The pressure of performance appears to weigh heavily on his shoulders, even as the Delhi Daredevils coach, Gary Kirsten, believes it is just a matter of one big innings for Yuvraj to explode. The South African should know better, having mentored Yuvraj in the 2011 World Cup. But Yuvraj is four years older now, and this certainly is a crucial factor when assessing his movements and reflexes on the field.

Karthik, who commanded Rs. 12.5 crore in 2014, was picked up by Royal Challengers Bangalore for 10.5 this time, but the wicketkeeper-batsman has failed to justify his marquee tag. He has so far scored just 70 runs in five innings. Poor form and shot selection has let down the brilliant cricketer, who has also been a huge underachiever at the international stage. Aiming to force his way into the India squad, Karthik has hardly helped his cause.

For Dale Steyn, IPL-8 has been nothing but a disappointment. He has so far conceded 89 runs in 11 overs and hardly looked the fearsome bowler that he is. The South African fast bowler can rattle the best of batsmen but at the same time get clobbered by lesser-known opponents.

The main reason for this is that Steyn looks to take wickets; he is not one keen on containing the batsmen. This approach means Steyn often ends up as an expensive bowler. He does not believe in dot balls and that makes him different from the majority of bowlers who look to escape punishment than make a statement.

Kings XI Punjab has not been able to progress as desired this season since Glenn Maxwell and David Miller, the two prominent members and heavyweights of the squad, have come a cropper. Maxwell came into IPL-8 with a huge image as a belter and game changer following his impressive performance at the 2015 ICC World Cup, but he is yet to make an impact here. The Australian’s best in five innings has been 33, and his aggregate of 62 leaves him at the bottom of the run scorers’ table.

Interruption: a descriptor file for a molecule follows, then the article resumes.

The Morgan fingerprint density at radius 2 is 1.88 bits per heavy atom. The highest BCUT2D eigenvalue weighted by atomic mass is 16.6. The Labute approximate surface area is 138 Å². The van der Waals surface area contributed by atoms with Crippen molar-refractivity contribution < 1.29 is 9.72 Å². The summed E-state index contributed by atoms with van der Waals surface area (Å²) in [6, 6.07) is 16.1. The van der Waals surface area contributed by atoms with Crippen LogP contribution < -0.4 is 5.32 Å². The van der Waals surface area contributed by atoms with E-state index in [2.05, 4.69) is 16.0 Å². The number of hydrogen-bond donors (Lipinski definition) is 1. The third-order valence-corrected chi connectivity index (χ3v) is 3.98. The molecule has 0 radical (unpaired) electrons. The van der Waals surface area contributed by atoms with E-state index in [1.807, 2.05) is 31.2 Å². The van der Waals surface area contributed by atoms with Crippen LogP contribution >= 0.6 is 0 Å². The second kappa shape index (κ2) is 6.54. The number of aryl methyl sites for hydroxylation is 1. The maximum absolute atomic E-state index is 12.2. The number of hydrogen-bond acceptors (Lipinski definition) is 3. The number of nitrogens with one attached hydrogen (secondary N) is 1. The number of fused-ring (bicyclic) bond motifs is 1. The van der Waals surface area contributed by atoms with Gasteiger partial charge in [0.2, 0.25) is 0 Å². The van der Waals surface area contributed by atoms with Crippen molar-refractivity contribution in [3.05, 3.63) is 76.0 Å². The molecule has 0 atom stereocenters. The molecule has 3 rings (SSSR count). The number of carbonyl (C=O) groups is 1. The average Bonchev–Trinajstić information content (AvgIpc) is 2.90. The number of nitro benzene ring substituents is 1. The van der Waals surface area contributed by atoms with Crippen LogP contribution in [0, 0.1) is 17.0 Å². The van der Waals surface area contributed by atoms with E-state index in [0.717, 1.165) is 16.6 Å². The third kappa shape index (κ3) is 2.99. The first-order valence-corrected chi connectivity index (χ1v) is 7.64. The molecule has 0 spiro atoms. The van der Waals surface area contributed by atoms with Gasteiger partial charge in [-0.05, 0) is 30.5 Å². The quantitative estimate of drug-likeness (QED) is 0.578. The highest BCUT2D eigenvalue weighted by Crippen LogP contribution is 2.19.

For Miller, the experience has been no different. Hailed the most exciting batsman on the circuit not long ago, the South African stroke-player has not been at his best, scoring just a half-century in seven innings. An injury has also added to his woes.

IPL-8 has witnessed below par performances from some top players in all the teams. The players clearly look jaded. Coming close on the heels of a long ICC World Cup, the form and motivation of some of these players have been a bit low.

The lack of interest in their approach also comes across clearly, since the IPL is not a country versus country competition. The over-dose of cricket has only led to mediocrity on the field.

Big investments have failed to yield desired results so far in this edition of the IPL.

The pressure is clearly on the players since their future in the tournament depends on how they perform in the second half of the league. However, players of the calibre of Yuvraj, Maxwell, Miller, Steyn and others cannot be written off in a hurry, for they are all genuine match-winners. All they need is one big innings or a decisive spell, and the rest will fall in place.